Important: What follows is not a recommendation to buy or sell any shares. I’m just a private investor, storing and sharing notes. Read my disclaimer.
I bought some Natwest preference shares using the cash I raised at the end of March. I admit it!
Okay, so I meant to take risk off the table when I sold about 15% of my share portfolio – as well as doing a bit of capital gains tax management.
But have you seen the returns on cash? 1.5% after tax? I just couldn’t do it. You’re only young-ish once!
(The rest of my free cash? Some went back into shares made cheaper by the Euro wobbles. I also plan to invest some in index-linked National Savings certificates. The rest will stay in cash).
Diversification, but not as we know it
I admit investing in still-shunned bank securities might not be the sort of diversification you’d take home to meet your mother:
- I’ve swapped FTSE 100 market risk for banking meltdown risk.
- I’ve specifically banked on Natwest not going bust.
- I’ve replaced wholly unknown ordinary share returns for a fixed income payment, plus potential capital gains.
But for someone who has no fixed interest exposure, it’s a baby step forward.
Would I rather hold UK government bonds at a 5% yield to this Natwest security yielding 9%? You bet! But 10-year gilts are only yielding 3.75%, while even undated gilts are offering less than 5%.
Beggars can’t be choosers.
Natwest Preference Shares: The details
Many bank preference shares plunged in value in 2008 and early 2009, and have not yet fully recovered.
After I brushed up on the asset class, I decided to play it safe with these Natwest preference shares.
In my opinion (and that’s all it is!) they look the least risky of those still offering unusually high yields. That limits their upside too, of course.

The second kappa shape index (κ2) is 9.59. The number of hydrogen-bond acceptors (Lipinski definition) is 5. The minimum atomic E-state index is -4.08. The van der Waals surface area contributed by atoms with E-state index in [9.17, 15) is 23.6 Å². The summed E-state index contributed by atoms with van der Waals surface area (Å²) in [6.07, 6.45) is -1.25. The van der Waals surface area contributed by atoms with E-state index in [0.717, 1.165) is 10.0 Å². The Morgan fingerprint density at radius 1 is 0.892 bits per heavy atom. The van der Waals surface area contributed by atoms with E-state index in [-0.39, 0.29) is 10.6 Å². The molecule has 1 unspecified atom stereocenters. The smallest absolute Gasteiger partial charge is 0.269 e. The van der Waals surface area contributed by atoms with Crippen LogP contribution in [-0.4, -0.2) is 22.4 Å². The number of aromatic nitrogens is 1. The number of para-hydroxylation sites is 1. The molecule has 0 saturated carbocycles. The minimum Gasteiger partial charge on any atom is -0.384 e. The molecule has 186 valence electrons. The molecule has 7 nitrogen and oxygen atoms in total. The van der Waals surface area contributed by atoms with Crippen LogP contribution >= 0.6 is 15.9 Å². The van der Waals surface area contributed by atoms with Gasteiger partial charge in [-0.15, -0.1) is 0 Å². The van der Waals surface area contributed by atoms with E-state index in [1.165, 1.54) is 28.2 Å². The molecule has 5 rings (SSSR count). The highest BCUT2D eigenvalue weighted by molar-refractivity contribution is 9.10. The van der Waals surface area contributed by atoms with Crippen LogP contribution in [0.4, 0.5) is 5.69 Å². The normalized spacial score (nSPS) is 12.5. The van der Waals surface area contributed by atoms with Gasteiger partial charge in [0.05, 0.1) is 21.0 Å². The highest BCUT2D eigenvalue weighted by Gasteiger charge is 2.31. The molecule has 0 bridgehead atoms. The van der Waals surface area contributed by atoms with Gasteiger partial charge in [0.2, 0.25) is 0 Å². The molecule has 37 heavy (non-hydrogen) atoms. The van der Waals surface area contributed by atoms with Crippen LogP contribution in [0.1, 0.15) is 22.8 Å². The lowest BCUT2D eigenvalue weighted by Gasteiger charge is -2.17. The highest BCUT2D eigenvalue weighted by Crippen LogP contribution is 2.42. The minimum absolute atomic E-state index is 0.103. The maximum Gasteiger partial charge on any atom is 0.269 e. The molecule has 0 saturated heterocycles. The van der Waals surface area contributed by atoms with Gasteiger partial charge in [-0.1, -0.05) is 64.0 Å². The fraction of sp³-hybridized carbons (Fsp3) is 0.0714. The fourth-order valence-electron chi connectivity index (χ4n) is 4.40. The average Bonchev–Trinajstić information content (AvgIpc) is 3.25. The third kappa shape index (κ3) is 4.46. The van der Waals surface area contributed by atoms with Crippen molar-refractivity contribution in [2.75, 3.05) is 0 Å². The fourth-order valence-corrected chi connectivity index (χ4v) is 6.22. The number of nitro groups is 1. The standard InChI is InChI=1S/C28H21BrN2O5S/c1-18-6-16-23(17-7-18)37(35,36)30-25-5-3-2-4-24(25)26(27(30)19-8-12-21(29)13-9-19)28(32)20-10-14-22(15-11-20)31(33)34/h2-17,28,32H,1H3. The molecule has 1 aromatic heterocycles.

Natwest 9% Preference Shares
To buy: 101.5p
Running yield: 8.9%
Payments: Twice yearly
NWBD summary on Digital Look
Particular features of the NWBD shares
- Perpetual: With luck, these will payout that 9% coupon forever!
- Non-cumulative: If the cash dividend is skipped, you’re paid it in more shares at a rate of 4/3 in kind.
- Mandatory: These Natwest preference shares have escaped the EU barring of payments due to state aid concerns, unlike ‘discretionary’ issues such as Lloyds’.
Note that preference shares are quoted ‘dirty’. This means the price is not adjusted to take into account that an element of the next dividend payment has already accrued.
The last dividend payment made was in April, so buying now, a month into the next six-month period, means the shares are effectively yielding a tad over 9%.
My Natwest preference shares are yielding roughly 9%, whereas undated gilts are yielding around 4.8%. Clearly the market is not convinced they’re out of the woods yet – even if the days of 20% yields are long gone.
I think the risks are acceptable:
- Natwest is owned by RBS, which has already been semi-nationalised and raked over by Her Majesty’s Government.
- Stephen Hestor, the CEO, seems extremely capable.
- If the bank was going to go bust or be nationalised, I think it would have been.
- Natwest bank itself is a separate legal entity to parent RBS.